Officials of the federal government continue to engage in outrageous acts of intimidation that demonstrate a shocking disregard for the civil rights and liberties of American citizens.
Last week, twenty heavily armed Internal Revenue Service (IRS) agents conducted a SWAT-style raid on a gun shop in Montana and confiscated thousands of customer background records that contained no financial information and could have no relevance to any investigation led by the IRS. (RELATED: BENJAMIN AYANIAN: Dear America, The Intelligence Community Isn’t Your Friend)
In April, an IRS agent showed up unannounced at a taxpayer’s home in Ohio, lied about his identity and purpose to get inside, and then threatened to punish the taxpayer if she did not pay a tax bill she did not owe. And in March, another IRS agent showed up unannounced at the home of journalist Matt Taibbi in the midst of his testimony to Congress about the weaponization of government against political opponents.
Stories like this have become all too familiar: the systematic IRS targeting of conservative organizations during the Obama administration, the raids of peaceful farms and factories by heavily armed inspectors, the threats of prosecution or agency enforcement action that punish dissent and extract shakedown settlements and the retaliation against legitimate whistleblowers within the executive branch. No wonder that our trust in the government continues to hit new lows.
It is especially infuriating that individual federal officials who abuse their authority are seldom, if ever, effectively held to account. Stonewalled congressional hearings come to nothing. Impeachment is too cumbersome to be a practical mechanism for enforcing accountability. Slow-rolled internal agency reviews conclude with some shuffling of personnel and bland assurances of continued commitment to mission and service.
The individual officials involved in abusive activities may, at worst, be reassigned with generous relocation payments, or they may retire with full pensions, benefits and final bonuses. They typically suffer no significant personal consequences for the rights they have violated, and the lives and livelihoods they have damaged.
With the legislative and executive branches of the federal government largely unable or unwilling to hold abusive officials accountable, citizens whose rights have been violated have been left to seek redress on their own through the courts.
Under current law, it is at least theoretically possible for an aggrieved citizen to sue federal officials as individuals and seek to recover money damages from those officials for the harm they have done. But lawsuits like this face significant legal obstacles that are very difficult to overcome.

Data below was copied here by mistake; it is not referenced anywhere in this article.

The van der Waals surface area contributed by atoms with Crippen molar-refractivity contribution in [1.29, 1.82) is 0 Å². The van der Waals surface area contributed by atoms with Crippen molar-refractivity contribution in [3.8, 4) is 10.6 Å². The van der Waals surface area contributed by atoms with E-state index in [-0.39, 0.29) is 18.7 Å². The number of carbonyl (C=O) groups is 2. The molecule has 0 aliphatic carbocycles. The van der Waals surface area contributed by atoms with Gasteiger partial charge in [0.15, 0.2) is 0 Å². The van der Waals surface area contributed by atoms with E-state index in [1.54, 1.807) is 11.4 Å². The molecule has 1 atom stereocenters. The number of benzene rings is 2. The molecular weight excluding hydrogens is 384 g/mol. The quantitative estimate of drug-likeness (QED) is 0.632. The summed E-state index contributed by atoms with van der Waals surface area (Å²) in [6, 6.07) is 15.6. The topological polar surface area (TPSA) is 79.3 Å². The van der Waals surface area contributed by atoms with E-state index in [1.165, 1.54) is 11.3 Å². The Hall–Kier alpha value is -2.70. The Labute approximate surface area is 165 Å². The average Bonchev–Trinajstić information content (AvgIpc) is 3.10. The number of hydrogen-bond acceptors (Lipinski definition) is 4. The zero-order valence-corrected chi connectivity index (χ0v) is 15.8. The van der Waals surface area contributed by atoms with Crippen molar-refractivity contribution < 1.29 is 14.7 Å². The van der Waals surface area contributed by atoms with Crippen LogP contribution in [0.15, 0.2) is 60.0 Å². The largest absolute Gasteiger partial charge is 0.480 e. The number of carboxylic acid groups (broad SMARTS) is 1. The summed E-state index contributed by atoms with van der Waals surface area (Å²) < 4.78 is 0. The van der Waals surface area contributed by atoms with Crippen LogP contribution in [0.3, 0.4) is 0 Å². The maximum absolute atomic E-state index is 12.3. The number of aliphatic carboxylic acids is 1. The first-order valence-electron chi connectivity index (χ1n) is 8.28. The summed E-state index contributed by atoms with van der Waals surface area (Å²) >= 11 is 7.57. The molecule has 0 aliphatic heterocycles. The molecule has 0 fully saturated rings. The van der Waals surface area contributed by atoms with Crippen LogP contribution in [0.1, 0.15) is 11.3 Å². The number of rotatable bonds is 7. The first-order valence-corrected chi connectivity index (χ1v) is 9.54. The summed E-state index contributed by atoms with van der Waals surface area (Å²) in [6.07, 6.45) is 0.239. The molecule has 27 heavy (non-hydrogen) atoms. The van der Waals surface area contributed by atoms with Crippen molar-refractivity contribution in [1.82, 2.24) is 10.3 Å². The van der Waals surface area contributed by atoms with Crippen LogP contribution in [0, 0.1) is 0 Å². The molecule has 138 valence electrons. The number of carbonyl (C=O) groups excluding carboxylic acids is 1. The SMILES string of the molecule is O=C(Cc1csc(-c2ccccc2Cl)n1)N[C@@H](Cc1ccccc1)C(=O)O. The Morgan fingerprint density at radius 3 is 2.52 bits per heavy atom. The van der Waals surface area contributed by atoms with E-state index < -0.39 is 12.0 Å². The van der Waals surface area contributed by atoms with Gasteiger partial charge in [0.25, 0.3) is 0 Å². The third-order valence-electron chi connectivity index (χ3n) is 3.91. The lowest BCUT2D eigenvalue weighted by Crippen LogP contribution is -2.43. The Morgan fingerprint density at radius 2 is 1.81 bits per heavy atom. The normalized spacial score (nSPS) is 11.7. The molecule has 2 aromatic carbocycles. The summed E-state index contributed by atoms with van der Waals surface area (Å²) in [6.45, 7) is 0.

In a 1971 case, the U. S. Supreme Court noted that the law does not explicitly authorize citizens to sue individual federal officials who violate their rights. The Court did hold that citizens have an implicit constitutional right to sue such individuals but, unfortunately, a series of court decisions since 1971 has steadily chipped away at this concept of an implicit right to sue.
Today, little remains to support a citizen’s suit against abusive individual federal officials. The concept of an implicit right to sue has been drastically restricted and, with certain very limited specific exceptions, there still is no federal statute that explicitly authorizes this kind of suit generally, no matter how egregious the abusive behavior. That needs to change, and history shows us the way.
After the Civil War, during Reconstruction, Congress passed a series of civil rights acts to facilitate enforcement of the rights set forth in the recently enacted Thirteenth, Fourteenth and Fifteenth Amendments to the Constitution. One section of the Civil Rights Act of 1871 was later officially designated Section 1983 of the U.S. Code.
Section 1983 provides an explicit basis for any citizen whose constitutional or legal rights have been violated by a person acting under state government authority to sue that person individually for money damages and equitable relief to account fully for the harm that resulted from the rights violation.
Over the years, Section 1983 has become a powerful tool for individuals to enforce their rights and to hold abusive state government actors accountable. Today, Americans have a growing concern about the threat posed to their constitutional and legal rights by individuals acting under the weaponized authority of the federal government.
It is time, past time, for Congress to revisit Section 1983 and enact a federal version that fully protects Americans against the threats posed to their rights by individuals acting through any of the many means and methods by which the modern administrative state exerts its authority.
Injured citizens should be entitled to recover payment for all their damages suffered, including punitive damages and for all attorney’s fees and other costs incurred to obtain relief.
The new statute could be titled the “Civil Rights Enforcement Act of 2023.” When enacted, it could be designated as a new section of the U.S. Code. “Section 1984” would be appropriate.
Kennerly Davis, Jr. is a former Deputy Attorney General for the Commonwealth of Virginia
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